While the word “hacker” generally holds negative connotations in today’s world, by definition hackers aren’t all inherently bad. Best described as any skilled computer expert that uses their technical knowledge to problem solve, those who use these skills to gain unlawful access to data for personal gain have by and large given all hackers a bad name.
However, there are in fact different types of hackers and they are categorised by three different ‘hat’ colours – black, white, and grey. Hackers are defined by these colours depending on their behaviour and even though the word may cause fear at internet security companies, there are in fact those who use their skills for good. Here we discuss the three different types of hackers.
Black hat hackers are most likely the type of hacker you associate with the practise, as black hats are the type of hacker generally focused on by the media. Black hats gain unlawful, unauthorised access to data for personal gain by violating computer security protocols and often use their skills to steal credit card information or to generate acts of pure malice.
For example, if a black hat takes exception to your website, they may create a botnet which performs DDOS (denial-of-service) attacks against the website which will temporarily or permanently disrupt service. Defined as computer criminals, black hat hackers may even search for weaknesses in a security protocol and sell this information to criminal organisations on the black market. Fortunately the best pokies online make use of impenetrable SSL encryption technologies.
Best described as the complete opposite of black hat hackers, white hats are ethical hackers who identify weaknesses in computer security systems in order to safeguard these systems from black hat hackers.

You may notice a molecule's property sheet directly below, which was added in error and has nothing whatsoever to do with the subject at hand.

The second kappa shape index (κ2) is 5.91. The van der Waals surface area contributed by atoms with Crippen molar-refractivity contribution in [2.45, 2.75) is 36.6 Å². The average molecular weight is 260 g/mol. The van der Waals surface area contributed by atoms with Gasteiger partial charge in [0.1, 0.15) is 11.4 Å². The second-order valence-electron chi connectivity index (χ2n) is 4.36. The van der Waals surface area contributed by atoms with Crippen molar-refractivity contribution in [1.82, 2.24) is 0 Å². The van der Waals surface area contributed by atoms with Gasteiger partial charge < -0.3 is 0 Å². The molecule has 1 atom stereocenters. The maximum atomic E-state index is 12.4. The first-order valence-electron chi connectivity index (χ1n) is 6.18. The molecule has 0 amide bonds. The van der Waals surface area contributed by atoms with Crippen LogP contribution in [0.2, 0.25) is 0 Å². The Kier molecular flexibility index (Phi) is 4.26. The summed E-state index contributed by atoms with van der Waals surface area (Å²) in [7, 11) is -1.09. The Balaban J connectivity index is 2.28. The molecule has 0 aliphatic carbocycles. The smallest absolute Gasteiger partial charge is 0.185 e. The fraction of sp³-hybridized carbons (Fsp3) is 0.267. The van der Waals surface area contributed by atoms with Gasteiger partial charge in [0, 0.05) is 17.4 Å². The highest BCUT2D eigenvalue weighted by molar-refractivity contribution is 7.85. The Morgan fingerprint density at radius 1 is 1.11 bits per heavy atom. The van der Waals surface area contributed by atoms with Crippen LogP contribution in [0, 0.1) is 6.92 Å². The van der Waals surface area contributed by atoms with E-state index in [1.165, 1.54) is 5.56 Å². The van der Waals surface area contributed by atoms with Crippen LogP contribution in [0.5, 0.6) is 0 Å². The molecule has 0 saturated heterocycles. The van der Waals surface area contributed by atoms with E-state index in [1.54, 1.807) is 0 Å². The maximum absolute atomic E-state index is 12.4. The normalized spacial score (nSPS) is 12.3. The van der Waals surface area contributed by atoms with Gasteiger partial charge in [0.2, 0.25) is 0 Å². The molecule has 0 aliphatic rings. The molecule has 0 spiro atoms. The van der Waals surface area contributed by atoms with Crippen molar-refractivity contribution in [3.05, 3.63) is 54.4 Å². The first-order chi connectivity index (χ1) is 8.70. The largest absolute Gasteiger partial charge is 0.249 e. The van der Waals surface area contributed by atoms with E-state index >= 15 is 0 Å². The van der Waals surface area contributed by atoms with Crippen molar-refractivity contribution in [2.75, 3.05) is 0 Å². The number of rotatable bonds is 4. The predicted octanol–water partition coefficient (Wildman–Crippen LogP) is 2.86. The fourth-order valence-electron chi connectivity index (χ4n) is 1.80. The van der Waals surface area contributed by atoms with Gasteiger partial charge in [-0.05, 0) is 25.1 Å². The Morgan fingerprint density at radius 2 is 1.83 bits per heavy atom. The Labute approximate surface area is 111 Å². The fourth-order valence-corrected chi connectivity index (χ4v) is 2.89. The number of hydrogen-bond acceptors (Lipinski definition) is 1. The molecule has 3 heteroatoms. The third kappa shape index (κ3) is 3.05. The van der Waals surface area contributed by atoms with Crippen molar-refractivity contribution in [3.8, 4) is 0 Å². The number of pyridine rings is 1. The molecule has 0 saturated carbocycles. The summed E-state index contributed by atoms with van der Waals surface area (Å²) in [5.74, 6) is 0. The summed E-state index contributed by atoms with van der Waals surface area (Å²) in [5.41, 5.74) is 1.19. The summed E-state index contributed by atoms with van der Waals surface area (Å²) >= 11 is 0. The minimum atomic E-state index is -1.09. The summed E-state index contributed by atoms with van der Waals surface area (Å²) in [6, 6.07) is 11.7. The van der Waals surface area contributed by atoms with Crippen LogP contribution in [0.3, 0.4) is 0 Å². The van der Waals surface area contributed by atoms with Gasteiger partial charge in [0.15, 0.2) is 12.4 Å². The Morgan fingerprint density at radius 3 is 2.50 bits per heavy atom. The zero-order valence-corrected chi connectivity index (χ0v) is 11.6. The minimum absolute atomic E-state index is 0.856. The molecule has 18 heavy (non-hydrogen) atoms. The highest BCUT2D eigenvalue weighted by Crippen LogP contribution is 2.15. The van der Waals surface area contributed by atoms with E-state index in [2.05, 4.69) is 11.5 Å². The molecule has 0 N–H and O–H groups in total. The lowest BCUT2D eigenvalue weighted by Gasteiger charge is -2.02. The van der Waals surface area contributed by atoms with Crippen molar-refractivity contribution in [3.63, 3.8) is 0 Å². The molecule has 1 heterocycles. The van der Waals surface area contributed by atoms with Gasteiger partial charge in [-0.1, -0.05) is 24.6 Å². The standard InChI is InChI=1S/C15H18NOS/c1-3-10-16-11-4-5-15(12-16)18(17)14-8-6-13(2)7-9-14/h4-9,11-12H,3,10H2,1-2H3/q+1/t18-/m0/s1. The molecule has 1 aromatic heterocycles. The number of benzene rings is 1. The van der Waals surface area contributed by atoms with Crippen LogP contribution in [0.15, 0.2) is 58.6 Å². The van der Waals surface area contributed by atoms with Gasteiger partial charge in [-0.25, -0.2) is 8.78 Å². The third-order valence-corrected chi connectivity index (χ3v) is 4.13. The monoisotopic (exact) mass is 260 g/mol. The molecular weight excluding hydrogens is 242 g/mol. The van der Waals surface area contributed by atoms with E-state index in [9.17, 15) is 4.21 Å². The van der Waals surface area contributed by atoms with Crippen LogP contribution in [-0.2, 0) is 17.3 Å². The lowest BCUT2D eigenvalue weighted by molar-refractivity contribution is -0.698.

White hats are often employed by organisations to test security systems by attempting to breach the safeguards put in place – much like a black hat would – but instead of stealing the personal information found, white hats report back to these organisations in order for security protocols to be strengthened. This is known as ‘penetration testing’ and many organisations award prizes to white hats for revealing these vulnerabilities in order to compensate them for their work and to thank them for not using these vulnerabilities against them.
Grey hats are so-named as the seemingly operate in the space between black and white hat hackers, and while they don’t access data for personal gain, they may technically commit crimes and succumb to unethical practises.
To clarify: a black hat would gain unlawful access to a computer system in order to steal data for personal gain or destroy the system, a white hat would ask for permission to test security protocols and report back with their findings, and a grey hat would attempt to compromise the system without permission and then report back to the organisation in order for the system to be patched and strengthened. While grey hats don’t steal any information, they do attempt to breach security systems without permission which is illegal.